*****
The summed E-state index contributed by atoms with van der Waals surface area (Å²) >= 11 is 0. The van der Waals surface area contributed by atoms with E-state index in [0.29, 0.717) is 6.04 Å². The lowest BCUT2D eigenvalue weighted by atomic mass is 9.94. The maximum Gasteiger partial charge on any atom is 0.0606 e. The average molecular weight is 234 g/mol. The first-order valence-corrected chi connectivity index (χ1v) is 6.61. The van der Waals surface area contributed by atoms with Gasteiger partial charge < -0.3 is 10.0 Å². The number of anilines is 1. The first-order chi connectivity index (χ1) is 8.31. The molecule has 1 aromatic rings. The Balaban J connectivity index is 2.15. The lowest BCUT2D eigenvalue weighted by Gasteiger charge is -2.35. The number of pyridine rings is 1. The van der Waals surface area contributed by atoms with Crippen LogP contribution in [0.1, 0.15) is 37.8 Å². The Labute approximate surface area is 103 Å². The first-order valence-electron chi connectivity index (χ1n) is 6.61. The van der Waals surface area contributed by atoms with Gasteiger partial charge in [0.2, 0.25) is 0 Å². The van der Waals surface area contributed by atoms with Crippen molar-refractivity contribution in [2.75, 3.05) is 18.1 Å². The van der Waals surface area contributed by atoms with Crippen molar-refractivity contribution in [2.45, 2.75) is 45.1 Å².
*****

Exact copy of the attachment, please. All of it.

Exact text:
The summed E-state index contributed by atoms with van der Waals surface area (Å²) >= 11 is 0. The van der Waals surface area contributed by atoms with E-state index in [0.29, 0.717) is 6.04 Å². The lowest BCUT2D eigenvalue weighted by atomic mass is 9.94. The maximum Gasteiger partial charge on any atom is 0.0606 e. The average molecular weight is 234 g/mol. The first-order valence-corrected chi connectivity index (χ1v) is 6.61. The van der Waals surface area contributed by atoms with Gasteiger partial charge < -0.3 is 10.0 Å². The number of anilines is 1. The first-order chi connectivity index (χ1) is 8.31. The molecule has 1 aromatic rings. The Balaban J connectivity index is 2.15. The lowest BCUT2D eigenvalue weighted by Gasteiger charge is -2.35. The number of pyridine rings is 1. The van der Waals surface area contributed by atoms with Crippen LogP contribution in [0.1, 0.15) is 37.8 Å². The Labute approximate surface area is 103 Å². The first-order valence-electron chi connectivity index (χ1n) is 6.61. The van der Waals surface area contributed by atoms with Gasteiger partial charge in [0.2, 0.25) is 0 Å². The van der Waals surface area contributed by atoms with Crippen molar-refractivity contribution in [2.75, 3.05) is 18.1 Å². The van der Waals surface area contributed by atoms with Crippen molar-refractivity contribution in [2.45, 2.75) is 45.1 Å².